Go has built-in features to make it easier for programmers to implement logging. Third parties have also built additional tools to make logging easier. What's the difference between them? Which should you choose? In this article Ayooluwa Isaiah describes both of these and discusses when you'd prefer one over the other.
When you deploy a new Rails app, you typically face a double-bind. If you use an easy platform like Heroku, you could create problems for yourself as your application scales. If you use a more fully-featured platform, you risk wasting time on ops that could be spent on your product. What if you could have both: an easy deployment option that is easy to scale? In this article, Amos Omondi argues that AWS Elastic Beanstalk gives us both, then he shows us everything we need to know to get a Rails 6 app up and running on EB.
If software's been eating the world for the past twenty years, it's safe to say machine learning has been eating it for the past five. But what exactly is machine learning? Why should a web developer care? This article by Julie Kent answers these questions.
Are you on DEV? Did you know that it's open-source, and that it uses Honeybadger? We just launched a new feature to help communities like DEV fix more errors together!
How often do you think about the bits -- the ones and zeroes -- that make up your app's data? If you're doing web development in Ruby there's rarely any need to. But what if you want to interact with the operating system or a piece of hardware? What if you'd like to understand network protocols or databases? In that case, a solid understanding of bitwise operators is foundational. In this article José M. Gilgado will introduce you to bitwise operations in Ruby, give practical examples of how they can be useful, and finish big with with some fun math tricks.
The ability to search through individual error events (we call them Notices) has been one of our most requested features. Today we are shipping an updated section to our Errors page that allows you to do exactly that.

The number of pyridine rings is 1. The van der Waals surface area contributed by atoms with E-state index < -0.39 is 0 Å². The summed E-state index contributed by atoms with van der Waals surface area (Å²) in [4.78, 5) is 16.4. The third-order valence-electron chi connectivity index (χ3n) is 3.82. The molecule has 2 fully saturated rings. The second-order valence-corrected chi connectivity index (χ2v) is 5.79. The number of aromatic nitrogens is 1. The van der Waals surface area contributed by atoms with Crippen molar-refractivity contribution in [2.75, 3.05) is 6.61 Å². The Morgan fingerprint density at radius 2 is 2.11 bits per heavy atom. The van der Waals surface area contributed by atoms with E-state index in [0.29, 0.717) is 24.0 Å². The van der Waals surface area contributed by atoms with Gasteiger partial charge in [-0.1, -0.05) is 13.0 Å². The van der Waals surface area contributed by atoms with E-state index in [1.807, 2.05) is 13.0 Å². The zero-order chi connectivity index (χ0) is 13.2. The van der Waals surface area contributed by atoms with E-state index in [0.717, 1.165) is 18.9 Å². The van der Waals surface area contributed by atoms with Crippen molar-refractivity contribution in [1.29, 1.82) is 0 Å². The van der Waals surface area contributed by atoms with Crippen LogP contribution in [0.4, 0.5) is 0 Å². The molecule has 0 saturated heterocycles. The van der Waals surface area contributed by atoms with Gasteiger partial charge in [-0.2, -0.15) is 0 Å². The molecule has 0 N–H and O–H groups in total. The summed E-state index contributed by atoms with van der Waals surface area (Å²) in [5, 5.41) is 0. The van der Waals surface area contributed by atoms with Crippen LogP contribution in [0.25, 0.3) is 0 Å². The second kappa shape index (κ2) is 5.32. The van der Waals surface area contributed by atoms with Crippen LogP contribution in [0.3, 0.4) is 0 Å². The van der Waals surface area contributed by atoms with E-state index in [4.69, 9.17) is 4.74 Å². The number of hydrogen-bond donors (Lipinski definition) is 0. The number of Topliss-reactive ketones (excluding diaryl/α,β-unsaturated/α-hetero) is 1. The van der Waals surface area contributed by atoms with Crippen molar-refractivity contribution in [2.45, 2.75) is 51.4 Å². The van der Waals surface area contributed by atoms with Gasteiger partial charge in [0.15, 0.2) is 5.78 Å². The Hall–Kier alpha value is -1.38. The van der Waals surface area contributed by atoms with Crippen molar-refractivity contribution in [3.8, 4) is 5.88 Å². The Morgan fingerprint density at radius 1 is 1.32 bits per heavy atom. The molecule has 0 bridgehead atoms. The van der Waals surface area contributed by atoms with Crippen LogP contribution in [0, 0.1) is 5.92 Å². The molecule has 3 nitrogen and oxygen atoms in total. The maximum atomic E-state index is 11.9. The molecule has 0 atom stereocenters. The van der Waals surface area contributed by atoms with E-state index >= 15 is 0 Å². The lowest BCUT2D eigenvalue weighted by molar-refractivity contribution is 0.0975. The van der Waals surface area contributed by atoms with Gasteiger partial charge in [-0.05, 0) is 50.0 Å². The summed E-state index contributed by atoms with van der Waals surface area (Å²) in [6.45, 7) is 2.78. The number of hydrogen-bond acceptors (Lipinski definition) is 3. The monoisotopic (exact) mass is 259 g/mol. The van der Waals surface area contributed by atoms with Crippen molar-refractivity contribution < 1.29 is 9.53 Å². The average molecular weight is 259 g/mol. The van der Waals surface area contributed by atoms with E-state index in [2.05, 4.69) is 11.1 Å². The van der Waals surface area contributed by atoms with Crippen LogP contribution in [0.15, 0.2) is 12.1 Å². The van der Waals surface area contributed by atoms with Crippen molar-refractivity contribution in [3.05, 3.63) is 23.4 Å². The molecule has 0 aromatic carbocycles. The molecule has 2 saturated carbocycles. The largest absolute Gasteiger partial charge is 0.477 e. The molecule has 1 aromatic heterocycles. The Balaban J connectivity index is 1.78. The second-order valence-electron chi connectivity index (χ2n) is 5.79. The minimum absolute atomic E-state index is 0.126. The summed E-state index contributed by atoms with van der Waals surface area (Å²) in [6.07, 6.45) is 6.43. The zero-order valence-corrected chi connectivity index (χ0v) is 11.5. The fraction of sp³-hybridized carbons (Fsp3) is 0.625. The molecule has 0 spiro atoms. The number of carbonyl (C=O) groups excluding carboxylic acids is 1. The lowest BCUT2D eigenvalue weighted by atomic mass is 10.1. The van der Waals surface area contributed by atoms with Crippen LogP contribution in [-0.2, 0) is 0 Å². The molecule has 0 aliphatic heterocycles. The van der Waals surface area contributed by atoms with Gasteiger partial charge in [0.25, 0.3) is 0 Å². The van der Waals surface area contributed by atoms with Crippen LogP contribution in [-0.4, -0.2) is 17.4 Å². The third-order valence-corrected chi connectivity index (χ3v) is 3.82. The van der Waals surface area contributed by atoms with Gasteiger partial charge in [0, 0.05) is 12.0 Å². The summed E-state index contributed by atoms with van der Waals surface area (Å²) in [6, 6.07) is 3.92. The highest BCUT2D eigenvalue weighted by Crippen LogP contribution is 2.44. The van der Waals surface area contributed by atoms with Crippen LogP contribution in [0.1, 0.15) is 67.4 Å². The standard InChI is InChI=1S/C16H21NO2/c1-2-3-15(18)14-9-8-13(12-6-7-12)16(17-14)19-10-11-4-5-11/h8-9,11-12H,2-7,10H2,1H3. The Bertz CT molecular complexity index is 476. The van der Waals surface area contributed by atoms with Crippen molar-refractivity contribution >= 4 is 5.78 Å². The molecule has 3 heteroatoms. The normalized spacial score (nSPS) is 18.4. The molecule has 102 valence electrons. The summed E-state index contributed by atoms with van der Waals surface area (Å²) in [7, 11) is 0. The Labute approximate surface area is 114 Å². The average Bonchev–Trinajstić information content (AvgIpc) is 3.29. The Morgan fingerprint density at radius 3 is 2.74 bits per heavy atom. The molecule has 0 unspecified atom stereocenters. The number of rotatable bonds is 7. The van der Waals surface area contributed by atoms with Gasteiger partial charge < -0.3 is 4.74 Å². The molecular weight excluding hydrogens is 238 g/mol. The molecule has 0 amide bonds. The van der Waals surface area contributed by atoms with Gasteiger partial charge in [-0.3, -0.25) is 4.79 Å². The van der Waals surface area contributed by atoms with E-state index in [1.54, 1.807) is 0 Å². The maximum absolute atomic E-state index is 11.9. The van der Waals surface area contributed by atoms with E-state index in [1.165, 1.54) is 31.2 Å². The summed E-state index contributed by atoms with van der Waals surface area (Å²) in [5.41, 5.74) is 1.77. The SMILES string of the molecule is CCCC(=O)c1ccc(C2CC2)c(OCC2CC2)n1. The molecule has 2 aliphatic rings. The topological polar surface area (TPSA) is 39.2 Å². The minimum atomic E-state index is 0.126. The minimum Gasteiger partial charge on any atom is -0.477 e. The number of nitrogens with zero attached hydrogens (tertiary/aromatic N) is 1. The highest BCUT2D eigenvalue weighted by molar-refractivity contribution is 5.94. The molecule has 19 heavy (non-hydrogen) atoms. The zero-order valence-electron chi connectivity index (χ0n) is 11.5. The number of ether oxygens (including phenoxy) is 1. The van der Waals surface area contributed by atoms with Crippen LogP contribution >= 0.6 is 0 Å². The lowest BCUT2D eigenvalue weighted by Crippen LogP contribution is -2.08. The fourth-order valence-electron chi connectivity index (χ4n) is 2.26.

As programmers we often have to mentally run code. To imagine how a program will behave given certain inputs. This is hard enough for experienced developers. But for juniors? It can seem impossible. In this article, Melissa Williams argues that pry is an invaluable tool for junior rubyists because it allows them to see exactly what is going on as their code is run.
Have you ever been neck-deep building a new feature? You're working at capacity. You need to test something out so you paste an API key into your source file with every intention of removing it later. But you forget. You push to GitHub. It's an easy mistake, and potentially a very expensive one. In this article, Julien Cretel explores the nuances of this kind of data leak, offers suggestions for recovery when leaks happen and gives us options for preventing them in the first place.
We've all worked with tightly-coupled code. If a butterfly flaps its wings in China, the unit tests break. Maintaining a system like this is...unpleasant. In this article, Jonathan Miles dives into the origins of tight-coupling. He demonstrates how you can use dependency injection (DI) to decouple code. Then he introduces a novel decoupling technique based on delegation that can be useful when DI is not an option.
As a Ruby developer you probably use tools like Sidekiq that rely on concurrency. But would you know how to *build* your own sidekiq, or add concurrency to an existing app? This article will open Ruby's concurrency toolbox and show you how each tool works. It shows you how to solve the same problem in multiple ways, so you can compare tools. And it looks at new tools that might possibly ship with future versions of ruby.